Entries in Homes (45)

Friday
May162014

Is Your Home a Target for Burglars?

Is your flat-screen TV visible through a window from the street? Do you have an expensive car parked in your driveway? To a burglar, those are signs that your home might offer a lucrative haul.


Keep a low profile. 
Is your flat-screen TV visible through a window from the street? Do you have an expensive car parked in your driveway? To a burglar, those are signs that your home might offer a lucrative haul. Keep expensive items concealed, and don’t advertise large purchases by leaving boxes at the curb.

Maintain visibility. 
Tall shrubs and privacy fences provide burglars with cover so your neighbors won’t see them breaking in. Keep windows and doors visible to deter burglars. Install motion-activated floodlights around your home to draw attention if someone approaches after dark.

Lock upstairs windows, and don’t keep ladders outside. 
People often forget to lock upstairs windows—and burglars know it. Make sure all your windows are locked when you’re not home, and keep your ladders in a locked garage or shed so a burglar can’t use them to access upstairs windows.

Make it look like you’re home. 
Unoccupied houses are prime targets. Use timers on lights, televisions and radios to create the appearance of activity. Hire landscapers if you’ll be out of town for an extended period so your home looks well cared for. If a burglar thinks someone is home, they’re more likely to skip your house.

Secure doors and windows. 
Burglars look for weak doors with old hardware that are easy to kick in. If your doors aren’t secure, replace the knobs, locks and hardware. Use long screws that help resist kick-ins, and consider adding dead bolt. If you have a doggie door, secure it with a lock or just seal it up.

- See more at: http://www.ahs.com/home-care-advice/pages/feature.jsp?featureId=m1880104&utm_campaign=newsletter_b2b_feb2014_cb&utm_medium=email&utm_source=ahsemail&utm_content=burglars_mostpop&full=true#sthash.bDTZxOYa.6xY6tBNG.dpuf

Wednesday
Dec042013

Selling your Home

As you prepare to sell your home, we appreciate the opportunity to assist you in one of life’s most important events. Most real estate companies offer one level of service. We believe you should expect more. Our exclusive full service marketing system represents our ongoing reliability and service, and our commitment is to meet and exceed your expectations. Below are some of the key components of the home selling process.

You’re ready to sell your home!

Your first step is to have your Coldwell Banker Preferred sales associate assist you with practical ideas on how to successfully prepare your house for sale. If you are not already working with a Coldwell Preferred sales associate, you can select one by using our Agent/Office Search.  Be assured, by choosing a Coldwell Banker Preferred Sales Associate you will find a professionally trained, experienced agent to offer you agency representation options and full service.  In addition, you can read a copy of our Home Selling Checklist for more information about preparing your home for sale.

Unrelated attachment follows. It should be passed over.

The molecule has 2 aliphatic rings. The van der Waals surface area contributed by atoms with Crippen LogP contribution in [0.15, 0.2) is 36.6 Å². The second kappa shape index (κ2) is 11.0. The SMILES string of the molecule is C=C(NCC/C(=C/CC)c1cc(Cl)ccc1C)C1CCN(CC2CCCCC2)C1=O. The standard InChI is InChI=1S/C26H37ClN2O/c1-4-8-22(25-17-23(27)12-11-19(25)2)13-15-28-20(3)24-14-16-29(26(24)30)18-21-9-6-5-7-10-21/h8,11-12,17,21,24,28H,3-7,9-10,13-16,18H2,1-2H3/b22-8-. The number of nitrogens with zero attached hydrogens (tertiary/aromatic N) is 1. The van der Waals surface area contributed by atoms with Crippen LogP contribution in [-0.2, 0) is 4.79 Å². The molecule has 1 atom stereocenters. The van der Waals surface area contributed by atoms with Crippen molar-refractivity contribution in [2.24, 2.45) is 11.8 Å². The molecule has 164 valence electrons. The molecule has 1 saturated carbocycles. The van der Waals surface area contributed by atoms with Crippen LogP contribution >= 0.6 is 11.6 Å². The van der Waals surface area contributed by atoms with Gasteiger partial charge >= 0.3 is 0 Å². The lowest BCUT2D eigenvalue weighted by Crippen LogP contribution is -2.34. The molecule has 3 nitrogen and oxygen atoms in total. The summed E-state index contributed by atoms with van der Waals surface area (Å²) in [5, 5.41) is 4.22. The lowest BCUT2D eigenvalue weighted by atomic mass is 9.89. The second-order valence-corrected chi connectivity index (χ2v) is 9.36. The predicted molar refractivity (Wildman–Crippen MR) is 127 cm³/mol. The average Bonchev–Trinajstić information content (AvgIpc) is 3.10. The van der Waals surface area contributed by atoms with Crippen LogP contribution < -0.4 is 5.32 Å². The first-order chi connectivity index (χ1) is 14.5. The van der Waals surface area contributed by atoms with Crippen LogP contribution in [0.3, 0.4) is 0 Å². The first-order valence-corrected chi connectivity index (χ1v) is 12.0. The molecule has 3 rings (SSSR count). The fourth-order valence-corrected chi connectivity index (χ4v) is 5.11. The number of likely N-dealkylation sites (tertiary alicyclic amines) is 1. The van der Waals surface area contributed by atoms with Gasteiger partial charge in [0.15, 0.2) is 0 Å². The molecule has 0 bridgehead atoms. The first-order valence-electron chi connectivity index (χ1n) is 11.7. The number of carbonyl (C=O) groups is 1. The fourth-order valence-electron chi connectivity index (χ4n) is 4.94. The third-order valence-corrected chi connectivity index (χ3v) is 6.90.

This is also a good time to gather all your paperwork that you will need to expedite the closing once you have an acceptable offer. Your Sales Associate can provide you with a list of these items. In addition, you may wish to begin the process of selecting a local Real Estate attorney to represent you once you have an accepted offer on your home. If needed, your Sales Associate can provide you with a list of local attorneys that specialize in real estate.

What should I list my home for?

There are many factors that affect the list price of a home: location, condition, amenities, supply and demand, and local and global market conditions. Your Sales Associate will assist you by providing a thorough market analysis of your home so you will be able to come up with a realistic, competitive pricing strategy on your home.

What is the Property Condition Disclosure Form?

Most sellers of single- and multi-family residential homes are required to provide potential buyers with a completed and signed property condition disclosure form. Failure to provide this form will result in a monetary credit to the buyer at closing. Please consult with your Coldwell Banker Preferred Sales Associate for complete details.

Full Service Marketing and Personally Customized Service

At Coldwell Banker Preferred our goal is to not simply sell your house, but help you realize the best price obtainable for your property. During the market analysis presentation your Sales Associate will explain every aspect of the selling process to you. Once you list with Coldwell Banker Preferred, your Sales Associate will begin managing the sale of your home with implementation of our extensive marketing program.